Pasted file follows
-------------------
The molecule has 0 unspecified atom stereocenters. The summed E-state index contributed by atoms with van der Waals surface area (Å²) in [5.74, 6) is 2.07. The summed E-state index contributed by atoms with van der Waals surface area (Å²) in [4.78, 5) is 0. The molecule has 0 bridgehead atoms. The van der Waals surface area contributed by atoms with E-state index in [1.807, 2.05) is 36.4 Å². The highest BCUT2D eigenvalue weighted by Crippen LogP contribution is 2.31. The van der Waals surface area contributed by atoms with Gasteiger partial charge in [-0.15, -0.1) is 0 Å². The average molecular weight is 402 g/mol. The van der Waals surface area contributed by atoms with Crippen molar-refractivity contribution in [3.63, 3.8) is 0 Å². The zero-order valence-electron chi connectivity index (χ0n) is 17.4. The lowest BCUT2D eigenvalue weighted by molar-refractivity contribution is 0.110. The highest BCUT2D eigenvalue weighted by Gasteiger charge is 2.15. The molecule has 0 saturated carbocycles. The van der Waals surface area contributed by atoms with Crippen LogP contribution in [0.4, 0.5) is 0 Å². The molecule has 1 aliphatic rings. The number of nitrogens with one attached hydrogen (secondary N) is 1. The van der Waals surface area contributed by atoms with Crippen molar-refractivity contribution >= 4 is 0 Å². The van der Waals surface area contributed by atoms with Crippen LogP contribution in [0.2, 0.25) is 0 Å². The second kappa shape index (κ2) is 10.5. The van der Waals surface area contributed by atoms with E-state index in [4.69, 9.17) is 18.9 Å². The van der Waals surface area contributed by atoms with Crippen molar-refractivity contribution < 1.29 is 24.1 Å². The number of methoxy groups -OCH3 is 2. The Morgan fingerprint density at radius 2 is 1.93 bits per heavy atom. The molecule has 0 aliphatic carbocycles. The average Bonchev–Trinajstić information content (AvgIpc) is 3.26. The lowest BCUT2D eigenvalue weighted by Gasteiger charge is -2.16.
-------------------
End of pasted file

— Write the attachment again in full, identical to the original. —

The molecule has 0 unspecified atom stereocenters. The summed E-state index contributed by atoms with van der Waals surface area (Å²) in [5.74, 6) is 2.07. The summed E-state index contributed by atoms with van der Waals surface area (Å²) in [4.78, 5) is 0. The molecule has 0 bridgehead atoms. The van der Waals surface area contributed by atoms with E-state index in [1.807, 2.05) is 36.4 Å². The highest BCUT2D eigenvalue weighted by Crippen LogP contribution is 2.31. The van der Waals surface area contributed by atoms with Gasteiger partial charge in [-0.15, -0.1) is 0 Å². The average molecular weight is 402 g/mol. The van der Waals surface area contributed by atoms with Crippen molar-refractivity contribution in [3.63, 3.8) is 0 Å². The zero-order valence-electron chi connectivity index (χ0n) is 17.4. The lowest BCUT2D eigenvalue weighted by molar-refractivity contribution is 0.110. The highest BCUT2D eigenvalue weighted by Gasteiger charge is 2.15. The molecule has 0 saturated carbocycles. The van der Waals surface area contributed by atoms with Crippen LogP contribution in [0.4, 0.5) is 0 Å². The molecule has 1 aliphatic rings. The number of nitrogens with one attached hydrogen (secondary N) is 1. The van der Waals surface area contributed by atoms with Crippen molar-refractivity contribution >= 4 is 0 Å². The van der Waals surface area contributed by atoms with Crippen LogP contribution in [0.2, 0.25) is 0 Å². The second kappa shape index (κ2) is 10.5. The van der Waals surface area contributed by atoms with E-state index in [4.69, 9.17) is 18.9 Å². The van der Waals surface area contributed by atoms with Crippen molar-refractivity contribution < 1.29 is 24.1 Å². The number of methoxy groups -OCH3 is 2. The Morgan fingerprint density at radius 2 is 1.93 bits per heavy atom. The molecule has 0 aliphatic carbocycles. The average Bonchev–Trinajstić information content (AvgIpc) is 3.26. The lowest BCUT2D eigenvalue weighted by Gasteiger charge is -2.16.